they set up the towers thereof, they raised up the palaces thereof;
[and] he brought it to ruin.
14 Howl, ye ships of Tarshish: for your strength is laid waste.
Pass through {ie., overflow} thy land as a river... there is no more strength {HB=maziyach, girdle, restraint}-
With the destruction of Tyre, Tarshish would be released from bondage to its mother city. The colony would be free to go its own way.
pass over to Chittim; there also shalt thou have no rest.-
Refugees from Tyre who fled to Chittim (Cyprus) would not find peace, because their enemy's reach would extend that far.
behold the land of the Chaldeans...- The enemy is identified as Babylon.
In the first part of v.11, "he" probably refers to Babylon's king, Nebuchadnezzar, who was fulfilling the Lord's purpose of judgment upon Tyre.
this people was not, till the Assyrians founded it...- The following explanation is from GWms:
Verse 13 will be clear if thus read: "Behold the land of the Chaldeans! That people did not exist at the time that the Assyrian founded it, ie., Tyre, (as a port) for them that dwell in the Wilderness; they (the Assyrians) set up its towers, they raised up its palaces; but he (Nebuchadnezzar) shall bring it to ruin."
     The argument is: Tyre boasted of its antiquity and strength (v.7). The prophet pointed to Assyria, a much more ancient and much stronger government, and urged that if it fell before the king of the Chaldeans, how much more surely would Tyre fall!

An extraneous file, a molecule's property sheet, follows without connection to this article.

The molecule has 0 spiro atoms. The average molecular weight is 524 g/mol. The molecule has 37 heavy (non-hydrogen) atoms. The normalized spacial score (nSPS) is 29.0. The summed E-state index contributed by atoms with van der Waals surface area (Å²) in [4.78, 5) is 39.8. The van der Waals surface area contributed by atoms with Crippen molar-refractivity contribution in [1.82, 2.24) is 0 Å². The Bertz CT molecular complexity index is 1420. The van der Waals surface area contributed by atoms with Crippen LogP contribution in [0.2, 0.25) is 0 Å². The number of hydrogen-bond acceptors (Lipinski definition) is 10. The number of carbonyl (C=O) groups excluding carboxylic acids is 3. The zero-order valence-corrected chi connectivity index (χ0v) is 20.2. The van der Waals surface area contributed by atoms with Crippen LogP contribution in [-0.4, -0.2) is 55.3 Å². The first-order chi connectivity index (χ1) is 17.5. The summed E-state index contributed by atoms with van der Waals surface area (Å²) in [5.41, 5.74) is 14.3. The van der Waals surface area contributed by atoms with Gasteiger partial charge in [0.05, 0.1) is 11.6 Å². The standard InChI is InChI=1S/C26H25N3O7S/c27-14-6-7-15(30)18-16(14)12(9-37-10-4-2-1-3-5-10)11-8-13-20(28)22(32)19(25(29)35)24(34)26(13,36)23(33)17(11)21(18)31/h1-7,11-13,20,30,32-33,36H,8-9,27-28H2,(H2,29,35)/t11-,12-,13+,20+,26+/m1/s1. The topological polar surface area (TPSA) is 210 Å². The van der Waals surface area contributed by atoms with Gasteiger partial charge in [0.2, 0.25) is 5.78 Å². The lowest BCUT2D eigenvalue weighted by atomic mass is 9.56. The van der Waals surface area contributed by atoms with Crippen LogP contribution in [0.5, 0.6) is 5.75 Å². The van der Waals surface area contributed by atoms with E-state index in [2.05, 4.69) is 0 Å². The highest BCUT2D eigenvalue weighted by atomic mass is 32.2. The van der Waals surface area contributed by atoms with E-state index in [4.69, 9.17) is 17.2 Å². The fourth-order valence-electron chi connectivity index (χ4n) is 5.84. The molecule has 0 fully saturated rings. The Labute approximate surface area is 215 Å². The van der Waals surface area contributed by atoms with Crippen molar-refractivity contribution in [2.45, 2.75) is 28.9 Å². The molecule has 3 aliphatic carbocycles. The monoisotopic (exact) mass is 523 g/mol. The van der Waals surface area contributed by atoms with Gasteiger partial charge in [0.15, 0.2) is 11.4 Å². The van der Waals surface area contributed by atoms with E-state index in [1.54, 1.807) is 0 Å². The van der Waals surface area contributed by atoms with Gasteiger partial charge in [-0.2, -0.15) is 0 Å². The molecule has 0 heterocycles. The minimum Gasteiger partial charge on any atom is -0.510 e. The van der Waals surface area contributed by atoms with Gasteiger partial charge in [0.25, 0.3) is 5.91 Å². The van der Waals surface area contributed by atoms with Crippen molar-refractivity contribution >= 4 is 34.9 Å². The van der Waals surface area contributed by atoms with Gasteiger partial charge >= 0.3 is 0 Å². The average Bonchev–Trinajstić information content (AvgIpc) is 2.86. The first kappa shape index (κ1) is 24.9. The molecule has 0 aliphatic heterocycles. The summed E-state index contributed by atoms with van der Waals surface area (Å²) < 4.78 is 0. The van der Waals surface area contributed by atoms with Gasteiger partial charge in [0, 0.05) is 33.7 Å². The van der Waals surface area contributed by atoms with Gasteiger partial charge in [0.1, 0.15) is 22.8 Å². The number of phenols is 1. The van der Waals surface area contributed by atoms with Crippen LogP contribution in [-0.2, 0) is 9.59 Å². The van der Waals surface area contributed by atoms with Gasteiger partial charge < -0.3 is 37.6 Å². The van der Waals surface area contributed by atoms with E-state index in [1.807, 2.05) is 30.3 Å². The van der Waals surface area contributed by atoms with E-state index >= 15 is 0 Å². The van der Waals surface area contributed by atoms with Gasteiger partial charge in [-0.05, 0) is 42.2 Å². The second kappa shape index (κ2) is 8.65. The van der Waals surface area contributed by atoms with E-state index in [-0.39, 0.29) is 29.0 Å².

Howl, ye ships of Tarshish: for your strength {HB=ma'oz, protection, refuge, stronghold} is laid waste...
15. And it shall come to pass in that day, that Tyre shall be forgotten seventy years,
according to the days of one king:
after the end of seventy years shall Tyre sing as an harlot.
16 Take an harp, go about the city, thou harlot that hast been forgotten;
make sweet melody, sing many songs, that thou mayest be remembered.
17 And it shall come to pass after the end of seventy years, that the LORD will visit Tyre,
and she shall turn to her hire, and shall commit fornication with all the kingdoms of the world upon the face of the earth.
...Tyre shall be forgotten seventy years, according to the days of one king... -
Tyre would lie waste for the duration of Babylon's power. This period of desolation corresponds to the duration of the Babylonian captivity of Jerusalem. Jer 25:8-12
...after the end of seventy years... she shall return to her hire...-